Cut the bread into large cubes and fold into the egg mixture with the reserved vegetables. Tip this mixture into the prepared dish, and scatter over the remaining cheese. Allow the dish to sit for about ten minutes so the bread absorbs some of the custard. Bake for about 45 minutes, until it is puffed and golden and still a little moist in the centre.

Serve immediately with a green salad. Serves 4 Wine match; fruity chardonnay

12 July 2015


‘Jelly Tip’ Trifle As it is Jelly-Tip July I have paid homage to this special treat that I have been eating for more than 50 years. The delicious trifle is made in three stages and my dinner guests last night thought it tasted exactly like a Jelly Tip!! Here’s my recipe;

For the Jelly layer:

  • 1 pkt raspberry jelly crystals
  • 600mls boiling water
  • 250g raspberries, fresh or frozen
  • 8 savoyarde biscuits

For the chocolate custard;

  • 6 egg yolks
  • 4 tbsps sugar
  • 1 vanilla bean
  • 200mls cream
  • 400mls whole milk
  • 4 tbsps Valrhona cocoa

For the creamy layer and finishing:

  • 150 mls cream, whipped
  • 150 mls Greek yogurt
  • 3 tbsps Heilala vanilla syrup
  • Handful of freeze dried raspberries
  • 4 squares dark chocolate

Dissolve the jelly crystals in the boiling water. Allow this to cool a little, before putting the raspberries into a crystal bowl. Break the savoyarde biscuits into pieces about 5 cm long and lay these on top of the raspberries. Tip the jelly over all this, place the bowl in the fridge so the jelly sets while you make the custard.

To make the custard, beat the yolks and sugar together. Heat the cream and milk with the vanilla bean until it almost simmers. Tip the hot liquid onto the yolk mixture, stirring all the time to make the custard. Rinse out the milk pan, tip the custard back not the pan and over a gentle heat, stir with a wooden spoon until the mixture thickens and coast the back of the spoon. Take off the heat and stir the sifted cocoa in while the custard is still hot. Allow the chocolate custard to cool a little before carefully pouring over the raspberry jelly layer. Cover and refrigerate.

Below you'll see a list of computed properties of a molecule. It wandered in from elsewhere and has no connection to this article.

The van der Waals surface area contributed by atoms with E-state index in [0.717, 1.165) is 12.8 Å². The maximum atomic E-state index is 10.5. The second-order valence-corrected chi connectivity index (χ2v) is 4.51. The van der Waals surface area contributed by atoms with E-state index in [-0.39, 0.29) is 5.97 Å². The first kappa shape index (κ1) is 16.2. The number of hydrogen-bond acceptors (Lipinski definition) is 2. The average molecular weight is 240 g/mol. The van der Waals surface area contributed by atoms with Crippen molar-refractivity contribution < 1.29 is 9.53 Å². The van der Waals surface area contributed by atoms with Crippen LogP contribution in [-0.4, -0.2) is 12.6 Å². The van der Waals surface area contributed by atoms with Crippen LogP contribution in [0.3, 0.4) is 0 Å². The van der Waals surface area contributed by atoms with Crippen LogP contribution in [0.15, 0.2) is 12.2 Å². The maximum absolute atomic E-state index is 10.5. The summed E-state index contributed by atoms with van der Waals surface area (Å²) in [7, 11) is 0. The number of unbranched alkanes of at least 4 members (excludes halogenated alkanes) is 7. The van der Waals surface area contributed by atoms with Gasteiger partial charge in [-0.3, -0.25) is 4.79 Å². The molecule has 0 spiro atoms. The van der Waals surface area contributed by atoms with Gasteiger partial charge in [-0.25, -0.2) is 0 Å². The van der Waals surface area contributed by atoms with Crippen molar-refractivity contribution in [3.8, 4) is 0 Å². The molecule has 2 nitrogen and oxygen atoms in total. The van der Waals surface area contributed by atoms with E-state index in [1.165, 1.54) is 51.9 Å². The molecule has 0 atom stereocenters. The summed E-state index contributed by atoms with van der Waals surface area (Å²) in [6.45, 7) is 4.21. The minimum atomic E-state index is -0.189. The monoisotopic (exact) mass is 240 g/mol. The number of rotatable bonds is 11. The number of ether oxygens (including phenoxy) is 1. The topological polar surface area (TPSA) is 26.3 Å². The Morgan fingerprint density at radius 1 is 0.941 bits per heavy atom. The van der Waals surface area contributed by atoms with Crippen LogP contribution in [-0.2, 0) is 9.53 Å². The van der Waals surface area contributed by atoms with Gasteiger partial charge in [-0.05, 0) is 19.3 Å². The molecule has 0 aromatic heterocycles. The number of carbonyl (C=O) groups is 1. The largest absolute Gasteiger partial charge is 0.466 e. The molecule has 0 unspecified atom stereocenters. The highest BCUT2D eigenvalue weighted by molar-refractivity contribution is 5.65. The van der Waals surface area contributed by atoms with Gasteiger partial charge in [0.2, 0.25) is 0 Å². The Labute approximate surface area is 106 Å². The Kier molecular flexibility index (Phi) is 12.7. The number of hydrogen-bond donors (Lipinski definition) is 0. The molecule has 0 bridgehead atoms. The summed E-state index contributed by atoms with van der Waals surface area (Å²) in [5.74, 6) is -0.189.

About an hour before serving, whip the cream and add the yogurt. Carefully fold the vanilla syrup through and spoon the creamy mixture on top of the chocolate custard. Decorate by grating some chocolate over the top and chucking a few freeze dried crunchy raspberries over.

Serves 8-10

16 December 2014


  • 4 eggs
  • 180g caster sugar
  • 2 small lemons, grated zest and juice
  • 90g fine semolina
  • 2 tbsp ground almonds
  • 1 punnet strawberries, tops removed and sliced
  • 300mls cream, whipped

Preheat the oven to 160C. Prepare a 22cm cake tin by buttering the sides, lining the base with a disc of baking paper and buttering again, and finally dusting with caster sugar and flour.

Separate the eggs. Beat the yolks and sugar together in an electric cake mixer until thick and mousse like. Add the lemon zest and juice and continue beating until the mixture forms a ribbon when lifted with a spoon.

Carefully stir in the semolina and ground almonds with a metal spoon. Whisk the egg whites until they form peaks, then fold them carefully into the mixture. Turn at once into the prepared tin and bake for 30-40 minutes.